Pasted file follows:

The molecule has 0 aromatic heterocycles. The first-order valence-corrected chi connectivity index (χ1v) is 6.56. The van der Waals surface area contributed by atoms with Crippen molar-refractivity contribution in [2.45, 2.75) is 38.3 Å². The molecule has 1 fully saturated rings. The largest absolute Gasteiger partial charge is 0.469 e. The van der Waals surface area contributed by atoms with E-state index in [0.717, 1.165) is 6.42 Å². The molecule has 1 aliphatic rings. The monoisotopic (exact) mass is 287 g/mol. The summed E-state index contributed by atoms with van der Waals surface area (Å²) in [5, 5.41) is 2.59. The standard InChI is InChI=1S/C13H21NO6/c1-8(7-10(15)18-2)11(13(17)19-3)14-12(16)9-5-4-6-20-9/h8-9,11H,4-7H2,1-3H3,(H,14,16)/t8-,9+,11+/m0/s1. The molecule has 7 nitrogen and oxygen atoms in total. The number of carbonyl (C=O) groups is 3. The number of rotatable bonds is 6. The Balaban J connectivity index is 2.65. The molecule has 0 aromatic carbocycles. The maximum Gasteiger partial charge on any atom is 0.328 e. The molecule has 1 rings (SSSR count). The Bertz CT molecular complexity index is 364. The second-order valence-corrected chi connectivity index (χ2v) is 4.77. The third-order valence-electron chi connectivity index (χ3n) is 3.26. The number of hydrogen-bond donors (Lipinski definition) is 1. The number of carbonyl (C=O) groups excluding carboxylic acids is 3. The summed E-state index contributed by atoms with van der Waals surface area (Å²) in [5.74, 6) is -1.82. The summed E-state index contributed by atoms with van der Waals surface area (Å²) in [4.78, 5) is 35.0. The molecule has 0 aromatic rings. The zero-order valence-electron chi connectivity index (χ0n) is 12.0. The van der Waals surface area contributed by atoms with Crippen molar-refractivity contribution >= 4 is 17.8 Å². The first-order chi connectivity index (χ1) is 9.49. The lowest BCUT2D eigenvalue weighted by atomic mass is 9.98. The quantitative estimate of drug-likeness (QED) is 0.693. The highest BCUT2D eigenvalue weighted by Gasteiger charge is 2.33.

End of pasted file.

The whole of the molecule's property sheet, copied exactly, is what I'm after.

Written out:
The molecule has 0 aromatic heterocycles. The first-order valence-corrected chi connectivity index (χ1v) is 6.56. The van der Waals surface area contributed by atoms with Crippen molar-refractivity contribution in [2.45, 2.75) is 38.3 Å². The molecule has 1 fully saturated rings. The largest absolute Gasteiger partial charge is 0.469 e. The van der Waals surface area contributed by atoms with E-state index in [0.717, 1.165) is 6.42 Å². The molecule has 1 aliphatic rings. The monoisotopic (exact) mass is 287 g/mol. The summed E-state index contributed by atoms with van der Waals surface area (Å²) in [5, 5.41) is 2.59. The standard InChI is InChI=1S/C13H21NO6/c1-8(7-10(15)18-2)11(13(17)19-3)14-12(16)9-5-4-6-20-9/h8-9,11H,4-7H2,1-3H3,(H,14,16)/t8-,9+,11+/m0/s1. The molecule has 7 nitrogen and oxygen atoms in total. The number of carbonyl (C=O) groups is 3. The number of rotatable bonds is 6. The Balaban J connectivity index is 2.65. The molecule has 0 aromatic carbocycles. The maximum Gasteiger partial charge on any atom is 0.328 e. The molecule has 1 rings (SSSR count). The Bertz CT molecular complexity index is 364. The second-order valence-corrected chi connectivity index (χ2v) is 4.77. The third-order valence-electron chi connectivity index (χ3n) is 3.26. The number of hydrogen-bond donors (Lipinski definition) is 1. The number of carbonyl (C=O) groups excluding carboxylic acids is 3. The summed E-state index contributed by atoms with van der Waals surface area (Å²) in [5.74, 6) is -1.82. The summed E-state index contributed by atoms with van der Waals surface area (Å²) in [4.78, 5) is 35.0. The molecule has 0 aromatic rings. The zero-order valence-electron chi connectivity index (χ0n) is 12.0. The van der Waals surface area contributed by atoms with Crippen molar-refractivity contribution >= 4 is 17.8 Å². The first-order chi connectivity index (χ1) is 9.49. The lowest BCUT2D eigenvalue weighted by atomic mass is 9.98. The quantitative estimate of drug-likeness (QED) is 0.693. The highest BCUT2D eigenvalue weighted by Gasteiger charge is 2.33.